God is a rational being.
I want to define the term "rational" so that there's no confusion about what I mean by that, since being rational and "making sense" is going to come up from time to time.
Sometimes there's this notion of rational meaning cold, calculating, machine-like, as in "coolly rational". That's not what I mean when I use the term. The definition provided by WordNet: "consistent with or based on or using reason; 'rational behavior'; 'a process of rational inference'; 'rational thought'", pretty much nails the way I would use the term. (And there's plenty of room for mercy, forgiveness, and self-sacrifice in a rational world.)
It should go without saying that Of course God is a rational being. But that's isn't how you'll hear Him described by the anti-theistic (in a future post I'll get into the fundamental misunderstandings of the nature of God held by anti-theists that cause them to see God as arbitrary, callous, and capricious).
Simply put, God does things for a reason, an understandable reason. Sometimes He does so explicitly: Why did God "send his only begotten Son, that whosoever believeth on him should not perish, but have everlasting life"? Answer: Because He "so loved the world". (John 3:16)
Sometimes the reason is implicit: Why does a rock fall? Because gravity acts on it. (Bonus question: How does gravity work? Answer: Still working on it... :-)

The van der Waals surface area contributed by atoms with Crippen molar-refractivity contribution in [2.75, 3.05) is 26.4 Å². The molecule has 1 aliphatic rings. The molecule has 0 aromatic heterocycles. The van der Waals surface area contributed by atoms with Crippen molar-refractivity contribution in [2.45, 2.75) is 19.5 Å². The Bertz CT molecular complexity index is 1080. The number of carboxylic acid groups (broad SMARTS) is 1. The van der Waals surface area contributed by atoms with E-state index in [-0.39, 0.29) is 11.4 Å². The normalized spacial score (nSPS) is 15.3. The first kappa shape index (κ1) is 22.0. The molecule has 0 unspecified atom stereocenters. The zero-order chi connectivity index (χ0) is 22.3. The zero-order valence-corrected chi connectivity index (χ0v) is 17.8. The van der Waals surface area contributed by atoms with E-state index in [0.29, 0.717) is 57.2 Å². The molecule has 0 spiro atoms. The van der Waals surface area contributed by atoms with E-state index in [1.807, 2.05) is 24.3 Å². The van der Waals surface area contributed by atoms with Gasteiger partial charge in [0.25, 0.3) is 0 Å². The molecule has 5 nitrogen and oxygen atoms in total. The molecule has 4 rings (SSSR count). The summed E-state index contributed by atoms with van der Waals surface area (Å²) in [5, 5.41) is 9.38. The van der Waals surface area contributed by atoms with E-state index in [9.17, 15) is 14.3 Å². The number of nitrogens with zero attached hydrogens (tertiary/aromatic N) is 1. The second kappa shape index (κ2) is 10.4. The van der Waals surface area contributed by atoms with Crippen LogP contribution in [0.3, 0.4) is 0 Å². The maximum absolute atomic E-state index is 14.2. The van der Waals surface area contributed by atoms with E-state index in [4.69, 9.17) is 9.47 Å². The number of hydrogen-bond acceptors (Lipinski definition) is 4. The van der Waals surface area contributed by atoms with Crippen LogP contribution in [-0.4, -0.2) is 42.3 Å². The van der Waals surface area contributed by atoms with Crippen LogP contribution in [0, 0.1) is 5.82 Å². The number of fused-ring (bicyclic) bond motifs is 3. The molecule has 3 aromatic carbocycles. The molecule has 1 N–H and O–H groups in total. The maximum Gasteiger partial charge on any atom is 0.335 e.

When you study the world and the universe, cause and effect is clearly the Law of the land. Every effect has a cause, and the relationship between that cause and its effect can be uncovered and understood. Sometimes the cause, or the relationship between the cause and effect, is extraordinarily complicated, but we persevere because there has not been a single known instance of an effect for which a coherent cause was not eventually found.
In human and spiritual relationships, cause and effect operates there as well, though because of the marvelous complexity of the participants in these relationships the exact cause and its relation to actions (the effects) is not always so clear. Think about everything you do--isn't there always a reason for every single act you perform? Most of these are mundane: I'm hungry, therefore I'll grab some chips; I'm having a hard time seeing, I'll turn on a light. Sometimes the act is ill-conceived, but you still had a reason that you may have to concede now is that it only seemed like a good idea at the time.
Everything we know of God as given in the Bible indicates that God does things for understandable and sensible reasons, which makes God rational. We're molded in the image of God, that makes us rational. The universe operates by cause and effect, which reflects and reinforces the idea of God's rationality.
There are two points here:
- When there's competing candidate causes for a given effect, the one that is most consistent with the cause and effect of the universe, due to its reflection of the rational nature of God, is the cause most likely to be correct.
- When causes have been identified that are going to execute within a certain context, the anticipated effects will be those most consistent with the rational nature of God and the cause-and-effect universe.
Knowing that God is rational gives us a solid foundation for learning and comprehending everything around us, and allows us to use our senses and our intellect to make judgments about what makes sense and what doesn't, which advances us further down the path to Truth.